In it together

Over the past year many of you may have felt the pinch of the cost-of-living crisis. But despite the increase in the price of food, utilities and travel, you’ve continued to offer kind and generous support to students who need it most – relieving the stress on not only them, but their family as well.

In a survey by the Office for National Statistics (ONS), half of students reported financial difficulties and 91% said that they were either somewhat or very worried about the rising cost of living. For students from disadvantaged backgrounds, this pressure is likely to be felt even more keenly. Particularly as they often don’t have the safety net of extra financial support from their parents and may be forced to take on additional hours in part-time jobs just to make ends meet.

Alice Aughton in a lecture theatre.

But for students like Alice Aughton, a part-time job simply wouldn’t be possible due to a demanding university schedule. 25-year-old Alice is a mature first-year Midwifery student who can have up to a 40-hour week.

“It would have been almost impossible for me to have a part-time job and also study midwifery because when you’re on a placement it is just like being a full-time midwife,” explained Alice.

“It’s not really safe because if you’re on a labour ward and you’re really tired from working in a pub or stacking shelves all night, then you could make mistakes and put people’s lives at risk.”

Thanks to your support, Alice can use her scholarship to buy important equipment for her course without having to get a part-time job or ask her mum for financial help.

“The scholarship means that I have one less thing to worry about. You don’t want to be thinking about money and worrying about caring for people at the same time.

“You may not realise just how much your generosity can impact someone like me. Without this support, I wouldn’t have been able to afford my rent and travel, which meant I would have needed to take out loans and end up in even more debt when I leave university. Just easing that burden is like a constant sigh of relief.”

For Alice, studying midwifery at Nottingham is a dream come true that you’ve helped to make possible. At one point she wasn’t sure if she would be able to attend university because when she was 18, her dad was diagnosed with motor-neurone disease and Alice paused her university aspirations to help provide care for him. Sadly, a year later, his health declined and he passed away.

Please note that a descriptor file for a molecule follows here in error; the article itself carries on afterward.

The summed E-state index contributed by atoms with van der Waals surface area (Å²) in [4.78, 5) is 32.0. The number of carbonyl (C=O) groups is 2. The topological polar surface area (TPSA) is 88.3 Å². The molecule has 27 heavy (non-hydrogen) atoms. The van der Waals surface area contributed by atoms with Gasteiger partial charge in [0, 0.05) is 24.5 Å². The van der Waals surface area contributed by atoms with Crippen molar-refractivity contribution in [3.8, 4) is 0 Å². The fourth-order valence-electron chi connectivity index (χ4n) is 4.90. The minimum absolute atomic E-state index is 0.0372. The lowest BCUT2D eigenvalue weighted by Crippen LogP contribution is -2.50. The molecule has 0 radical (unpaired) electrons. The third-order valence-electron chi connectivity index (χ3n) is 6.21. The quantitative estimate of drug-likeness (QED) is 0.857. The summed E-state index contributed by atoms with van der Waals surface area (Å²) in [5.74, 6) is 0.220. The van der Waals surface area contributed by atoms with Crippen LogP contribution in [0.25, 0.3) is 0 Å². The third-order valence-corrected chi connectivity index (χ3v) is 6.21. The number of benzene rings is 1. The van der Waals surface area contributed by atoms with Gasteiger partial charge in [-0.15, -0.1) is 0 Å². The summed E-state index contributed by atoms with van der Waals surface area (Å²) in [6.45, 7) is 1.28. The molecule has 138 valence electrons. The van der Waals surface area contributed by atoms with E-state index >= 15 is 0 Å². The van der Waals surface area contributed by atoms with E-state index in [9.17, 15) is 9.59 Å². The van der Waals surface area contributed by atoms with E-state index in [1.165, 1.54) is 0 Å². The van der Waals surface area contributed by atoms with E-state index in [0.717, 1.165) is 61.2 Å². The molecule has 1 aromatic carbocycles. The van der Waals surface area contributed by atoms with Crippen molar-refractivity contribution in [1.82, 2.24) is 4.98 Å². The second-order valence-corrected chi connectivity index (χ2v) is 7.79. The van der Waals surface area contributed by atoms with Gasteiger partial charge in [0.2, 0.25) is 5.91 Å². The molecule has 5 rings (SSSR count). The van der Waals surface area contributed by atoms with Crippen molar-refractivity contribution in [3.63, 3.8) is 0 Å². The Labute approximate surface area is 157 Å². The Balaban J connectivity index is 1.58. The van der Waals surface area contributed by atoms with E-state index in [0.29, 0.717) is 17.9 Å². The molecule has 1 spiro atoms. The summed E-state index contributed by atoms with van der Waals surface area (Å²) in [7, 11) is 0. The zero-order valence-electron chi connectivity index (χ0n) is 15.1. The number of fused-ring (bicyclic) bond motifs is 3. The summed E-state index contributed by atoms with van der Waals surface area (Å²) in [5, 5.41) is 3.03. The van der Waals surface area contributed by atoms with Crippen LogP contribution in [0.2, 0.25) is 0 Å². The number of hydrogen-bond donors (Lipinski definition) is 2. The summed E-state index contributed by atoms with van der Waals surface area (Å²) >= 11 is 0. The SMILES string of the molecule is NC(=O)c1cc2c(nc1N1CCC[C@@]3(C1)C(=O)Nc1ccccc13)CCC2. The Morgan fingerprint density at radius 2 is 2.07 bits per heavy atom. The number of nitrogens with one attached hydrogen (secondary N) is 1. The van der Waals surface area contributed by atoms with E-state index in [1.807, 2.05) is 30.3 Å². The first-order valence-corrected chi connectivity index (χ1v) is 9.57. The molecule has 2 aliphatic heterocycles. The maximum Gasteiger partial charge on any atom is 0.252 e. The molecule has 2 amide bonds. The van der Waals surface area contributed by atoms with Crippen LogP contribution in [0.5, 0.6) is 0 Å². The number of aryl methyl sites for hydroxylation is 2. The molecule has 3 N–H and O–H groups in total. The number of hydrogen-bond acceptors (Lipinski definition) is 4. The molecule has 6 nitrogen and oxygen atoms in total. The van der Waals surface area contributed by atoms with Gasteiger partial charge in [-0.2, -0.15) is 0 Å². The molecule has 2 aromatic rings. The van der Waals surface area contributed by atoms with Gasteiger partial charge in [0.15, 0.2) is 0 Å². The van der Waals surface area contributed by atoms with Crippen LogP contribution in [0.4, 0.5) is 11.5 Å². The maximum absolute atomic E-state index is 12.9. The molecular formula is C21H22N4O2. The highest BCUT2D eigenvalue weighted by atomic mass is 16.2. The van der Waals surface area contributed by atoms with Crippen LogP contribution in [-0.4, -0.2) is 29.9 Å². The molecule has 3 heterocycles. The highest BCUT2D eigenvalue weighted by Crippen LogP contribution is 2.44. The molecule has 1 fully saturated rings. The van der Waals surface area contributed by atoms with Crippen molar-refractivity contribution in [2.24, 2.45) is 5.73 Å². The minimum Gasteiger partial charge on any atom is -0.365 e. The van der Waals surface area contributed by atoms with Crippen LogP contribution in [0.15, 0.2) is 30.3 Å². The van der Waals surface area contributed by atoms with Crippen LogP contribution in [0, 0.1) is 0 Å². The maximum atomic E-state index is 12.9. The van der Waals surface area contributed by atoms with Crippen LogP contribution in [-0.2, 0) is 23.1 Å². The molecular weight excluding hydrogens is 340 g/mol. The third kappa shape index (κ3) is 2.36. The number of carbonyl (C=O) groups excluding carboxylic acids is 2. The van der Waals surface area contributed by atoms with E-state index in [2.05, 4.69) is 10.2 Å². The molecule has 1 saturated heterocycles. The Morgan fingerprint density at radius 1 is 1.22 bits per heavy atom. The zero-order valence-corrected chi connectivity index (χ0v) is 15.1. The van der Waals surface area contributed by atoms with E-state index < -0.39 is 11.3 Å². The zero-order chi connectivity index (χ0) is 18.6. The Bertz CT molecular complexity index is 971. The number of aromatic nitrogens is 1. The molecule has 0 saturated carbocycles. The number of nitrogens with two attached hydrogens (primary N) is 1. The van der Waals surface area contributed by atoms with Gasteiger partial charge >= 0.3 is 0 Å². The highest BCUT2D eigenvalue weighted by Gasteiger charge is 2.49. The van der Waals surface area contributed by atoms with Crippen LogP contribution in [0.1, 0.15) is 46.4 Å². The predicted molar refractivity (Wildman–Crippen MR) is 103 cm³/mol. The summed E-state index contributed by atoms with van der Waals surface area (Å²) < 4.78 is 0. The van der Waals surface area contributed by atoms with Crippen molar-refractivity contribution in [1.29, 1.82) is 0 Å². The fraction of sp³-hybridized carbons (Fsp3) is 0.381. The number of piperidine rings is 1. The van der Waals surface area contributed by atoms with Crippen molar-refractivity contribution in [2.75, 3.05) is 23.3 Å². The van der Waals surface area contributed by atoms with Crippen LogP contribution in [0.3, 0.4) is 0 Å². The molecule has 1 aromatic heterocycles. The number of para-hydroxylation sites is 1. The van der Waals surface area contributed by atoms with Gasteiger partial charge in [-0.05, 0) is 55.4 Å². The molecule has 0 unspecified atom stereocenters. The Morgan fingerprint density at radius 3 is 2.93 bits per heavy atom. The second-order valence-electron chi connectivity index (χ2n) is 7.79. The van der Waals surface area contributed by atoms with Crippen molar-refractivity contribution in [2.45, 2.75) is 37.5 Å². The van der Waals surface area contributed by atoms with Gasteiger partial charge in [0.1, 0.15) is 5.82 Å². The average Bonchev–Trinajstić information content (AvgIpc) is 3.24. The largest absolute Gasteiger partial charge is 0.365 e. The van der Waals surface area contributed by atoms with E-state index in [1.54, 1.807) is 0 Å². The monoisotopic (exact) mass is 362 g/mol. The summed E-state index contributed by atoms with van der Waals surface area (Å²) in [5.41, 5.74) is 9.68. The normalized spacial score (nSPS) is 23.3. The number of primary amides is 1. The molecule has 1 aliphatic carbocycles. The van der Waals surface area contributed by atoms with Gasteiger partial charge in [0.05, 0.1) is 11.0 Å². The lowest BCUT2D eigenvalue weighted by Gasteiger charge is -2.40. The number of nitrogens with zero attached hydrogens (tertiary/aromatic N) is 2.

“I always knew that I would go into nursing or caring,” Alice told us, “but with my dad passing it set boundaries, as I kept thinking ‘it’s not time yet’. But the longer I waited, the more I discovered a real interest in midwifery.

“I really wanted to come to Nottingham. It was a real ‘shoot for the stars’ opportunity, so when I heard I had been offered a place, I just couldn’t believe it. I felt really lucky, not only to get a space on the course, but to also receive the scholarship as well.”

Naima Begum - third-year Law student

It isn’t just students close to home who are feeling the effects of the cost-of-living crisis. Third-year Law student Naima Begum is currently studying in Singapore and her scholarship is helping her remain independent while abroad.

“At times my mum will say ‘I want to help you’ because she worries a lot about me being in Singapore. But thanks to the scholarship, I can tell her that I’m fine. So, not only is the scholarship helping me, but it’s helping her deal with the cost-of-living crisis at home as well. I feel more independent, without having to rely on her all the time.”

After seeing the impact of the scholarship, Naima is keen to pay your support forward later in life.

“The scholarship means that people who have aspirations and ambitions to come to university, hoping to reach their goals, have that extra support from someone that doesn’t even know them. It’s an amazing gift and a real vote of confidence.

“Your money has gone to someone who wants to do good and give back to others when I can. I know first-hand what a difference it can make, so I hope that one day I’ll be in a position to help the next generation.”

Scholarship student Naima Begum in Singapore.